It’s that time of year again. The stores are playing holiday music, trees are lit, decorations are going up, and visiting the local Wal-Mart requires protective gear and a bodyguard. For the budding photographer though, the holidays have a deeper, more special meaning, an importance unto itself, which most people could never understand ¾ the possibility of attaining more gear.
All photographers know that their tools are expensive. As a complete inventory, it can be prohibitively so. Because of this, most of us learned early on to ask for new gear every opportunity we get. This includes Christmas, birthdays, Father/Mother’s Day, National Potato Day, and every other holiday worthy of being printed on a calendar. So, what does one get for the emerging photographer who is building his/her kit? Below are 10 ideas of tools you can buy to support your future Ansel Adams or Annie Liebovitz.
As mentioned already, all of the gear that is required to evoke ooohs and ahhhs from our closest smartphone clicking photographer friends is expensive, and it needs to be protected. There are hundreds, if not thousands of options out there to encase, carry, store, and protect camera equipment. Proper protection as an absolute must; for without it, one’s goal of learning, growing, and perhaps eventually profiting from photography can be destroyed in an instant. It only takes one spilled coffee, one snag of a camera strap hanging off of the kitchen table, one rain shower, or one sharp set of keys in a purse to destroy any given piece of kit. Protective gear can be very personal though, so make sure you know what your photographer wants.
It comes in every shape, size, type in color, and the choices can be intimidating. A good camera bag, a camera backpack for hiking, a solid case for those SD memory cards are all good choices that photographers need soon after buying their first camera – and if any of these came with the camera in a kit they were complete garbage. Check out Jim's recommendation for camera bags here. Do some research and get something which will last for years, as well as something he/she can grow into with more gear. Also, make sure that it is designed for camera equipment. A suitcase or school backpack is not suitable (read “acceptable”) for toting around hundreds or thousands of dollars in gear.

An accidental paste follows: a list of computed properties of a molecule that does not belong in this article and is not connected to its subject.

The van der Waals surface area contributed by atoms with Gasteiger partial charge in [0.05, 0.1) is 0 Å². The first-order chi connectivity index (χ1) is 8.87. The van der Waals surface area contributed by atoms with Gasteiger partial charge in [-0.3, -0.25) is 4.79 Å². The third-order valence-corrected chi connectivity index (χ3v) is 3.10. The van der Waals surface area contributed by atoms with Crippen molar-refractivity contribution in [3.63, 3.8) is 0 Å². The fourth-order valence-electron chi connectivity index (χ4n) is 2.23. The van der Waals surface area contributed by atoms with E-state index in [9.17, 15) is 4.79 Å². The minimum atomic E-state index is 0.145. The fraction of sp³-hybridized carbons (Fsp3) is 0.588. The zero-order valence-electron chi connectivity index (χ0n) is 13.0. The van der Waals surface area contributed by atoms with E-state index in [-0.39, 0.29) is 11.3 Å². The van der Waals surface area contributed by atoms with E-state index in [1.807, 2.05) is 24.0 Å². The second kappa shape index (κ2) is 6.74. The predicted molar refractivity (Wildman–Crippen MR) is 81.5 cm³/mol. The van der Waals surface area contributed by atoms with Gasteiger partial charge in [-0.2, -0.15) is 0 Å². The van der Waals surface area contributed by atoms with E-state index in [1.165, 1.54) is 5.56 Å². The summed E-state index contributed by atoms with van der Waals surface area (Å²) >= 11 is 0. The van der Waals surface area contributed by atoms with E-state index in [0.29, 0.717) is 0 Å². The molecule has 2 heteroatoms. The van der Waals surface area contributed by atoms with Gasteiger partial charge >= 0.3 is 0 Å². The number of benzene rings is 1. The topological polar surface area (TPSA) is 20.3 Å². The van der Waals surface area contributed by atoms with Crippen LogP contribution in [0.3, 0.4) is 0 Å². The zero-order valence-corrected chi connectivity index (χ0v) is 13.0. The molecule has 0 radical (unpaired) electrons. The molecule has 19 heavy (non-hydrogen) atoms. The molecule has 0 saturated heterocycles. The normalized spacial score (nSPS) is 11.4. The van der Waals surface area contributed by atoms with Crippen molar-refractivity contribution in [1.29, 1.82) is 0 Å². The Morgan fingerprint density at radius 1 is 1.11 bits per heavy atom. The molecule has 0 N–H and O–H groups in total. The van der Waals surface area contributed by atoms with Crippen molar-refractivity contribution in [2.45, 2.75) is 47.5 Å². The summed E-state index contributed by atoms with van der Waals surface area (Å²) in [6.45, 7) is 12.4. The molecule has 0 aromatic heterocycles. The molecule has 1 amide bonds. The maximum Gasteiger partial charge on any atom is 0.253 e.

Many of us have learned the hard way that our batteries will die when it is the absolute most inconvenient for them to do so. Some of us have learned to carry backups of every size and type required to keep clicking away. AA batteries are always a safe bet. Some gear takes AAA. Be careful with rechargeable ones though, for there is some camera gear that is not friendly to certain types of reusable batteries. In addition, if you are sneaky enough to learn the specific camera being used, extra camera batteries are always a nice backup to have. These can be a bit pricey, and early photographers may not have yet discovered the necessity of having a backup battery specific to his/her camera – but they will.
There are 3rd party camera batteries that are significantly cheaper, and that might not be a bad option for a beginner. In the Improve Photography podcast #92 Jim and Darin debated using 3rd party batteries (Jim likes them, Darin does not). Improve Photography hobbyist editor Jeff Harmon has had good luck with High Voltage and Wasabi branded 3rd party batteries and chargers for Canon cameras.
By definition, the art of photography is all about the light. A budding photographer is, or should be, learning all he/she can learn about finding the light, following it, manipulating it, and creating it. One of the most important pieces of kit any photographer needs, and needs to learn, is the flash. By this, I am not referring to the tiny little firecracker that pops up out of the top of a consumer variety camera. What I am referring to is the larger, more powerful, removable flash, sometimes called a speedlight, Every photographer should own at least one of what is called “off camera flash.” Without getting into too much detail, what this does is give the photographer much more control over the light. Like so many other pieces of gear though, the speedlight is specific to the particular camera, or at least the brand of camera, and depending on the model used, may not be compatible at all.